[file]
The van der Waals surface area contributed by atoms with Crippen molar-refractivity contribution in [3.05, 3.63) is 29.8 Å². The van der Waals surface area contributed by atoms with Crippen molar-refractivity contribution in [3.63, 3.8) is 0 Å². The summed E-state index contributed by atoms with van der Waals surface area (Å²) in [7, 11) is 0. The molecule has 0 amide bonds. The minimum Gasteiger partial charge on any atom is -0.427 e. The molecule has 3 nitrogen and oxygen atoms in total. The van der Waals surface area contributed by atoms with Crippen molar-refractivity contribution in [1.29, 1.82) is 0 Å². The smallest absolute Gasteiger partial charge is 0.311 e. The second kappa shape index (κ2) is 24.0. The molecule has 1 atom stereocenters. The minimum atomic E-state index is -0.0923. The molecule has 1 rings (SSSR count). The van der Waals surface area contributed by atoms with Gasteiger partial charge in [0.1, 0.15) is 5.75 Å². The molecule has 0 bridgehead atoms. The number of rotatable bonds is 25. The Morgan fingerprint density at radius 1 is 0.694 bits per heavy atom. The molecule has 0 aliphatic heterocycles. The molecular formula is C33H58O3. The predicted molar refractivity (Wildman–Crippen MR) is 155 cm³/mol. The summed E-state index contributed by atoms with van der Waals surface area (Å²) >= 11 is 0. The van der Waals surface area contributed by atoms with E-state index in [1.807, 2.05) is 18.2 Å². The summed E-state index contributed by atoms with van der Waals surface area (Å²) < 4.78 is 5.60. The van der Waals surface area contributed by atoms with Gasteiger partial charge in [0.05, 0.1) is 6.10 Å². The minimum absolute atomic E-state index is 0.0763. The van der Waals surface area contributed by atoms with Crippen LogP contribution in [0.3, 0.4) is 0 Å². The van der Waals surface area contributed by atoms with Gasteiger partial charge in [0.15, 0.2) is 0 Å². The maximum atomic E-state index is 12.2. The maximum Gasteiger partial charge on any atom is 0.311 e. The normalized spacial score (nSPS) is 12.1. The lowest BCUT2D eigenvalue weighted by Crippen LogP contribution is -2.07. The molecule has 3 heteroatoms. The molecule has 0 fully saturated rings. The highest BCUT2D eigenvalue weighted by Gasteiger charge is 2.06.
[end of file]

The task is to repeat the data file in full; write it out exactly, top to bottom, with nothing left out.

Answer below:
The van der Waals surface area contributed by atoms with Crippen molar-refractivity contribution in [3.05, 3.63) is 29.8 Å². The van der Waals surface area contributed by atoms with Crippen molar-refractivity contribution in [3.63, 3.8) is 0 Å². The summed E-state index contributed by atoms with van der Waals surface area (Å²) in [7, 11) is 0. The molecule has 0 amide bonds. The minimum Gasteiger partial charge on any atom is -0.427 e. The molecule has 3 nitrogen and oxygen atoms in total. The van der Waals surface area contributed by atoms with Crippen molar-refractivity contribution in [1.29, 1.82) is 0 Å². The smallest absolute Gasteiger partial charge is 0.311 e. The second kappa shape index (κ2) is 24.0. The molecule has 1 atom stereocenters. The minimum atomic E-state index is -0.0923. The molecule has 1 rings (SSSR count). The van der Waals surface area contributed by atoms with Gasteiger partial charge in [0.1, 0.15) is 5.75 Å². The molecule has 0 bridgehead atoms. The number of rotatable bonds is 25. The Morgan fingerprint density at radius 1 is 0.694 bits per heavy atom. The molecule has 0 aliphatic heterocycles. The molecular formula is C33H58O3. The predicted molar refractivity (Wildman–Crippen MR) is 155 cm³/mol. The summed E-state index contributed by atoms with van der Waals surface area (Å²) >= 11 is 0. The van der Waals surface area contributed by atoms with E-state index in [1.807, 2.05) is 18.2 Å². The summed E-state index contributed by atoms with van der Waals surface area (Å²) < 4.78 is 5.60. The van der Waals surface area contributed by atoms with Gasteiger partial charge in [0.05, 0.1) is 6.10 Å². The minimum absolute atomic E-state index is 0.0763. The van der Waals surface area contributed by atoms with Crippen LogP contribution in [0.3, 0.4) is 0 Å². The van der Waals surface area contributed by atoms with Gasteiger partial charge in [0.15, 0.2) is 0 Å². The maximum atomic E-state index is 12.2. The maximum Gasteiger partial charge on any atom is 0.311 e. The normalized spacial score (nSPS) is 12.1. The lowest BCUT2D eigenvalue weighted by Crippen LogP contribution is -2.07. The molecule has 3 heteroatoms. The molecule has 0 fully saturated rings. The highest BCUT2D eigenvalue weighted by Gasteiger charge is 2.06.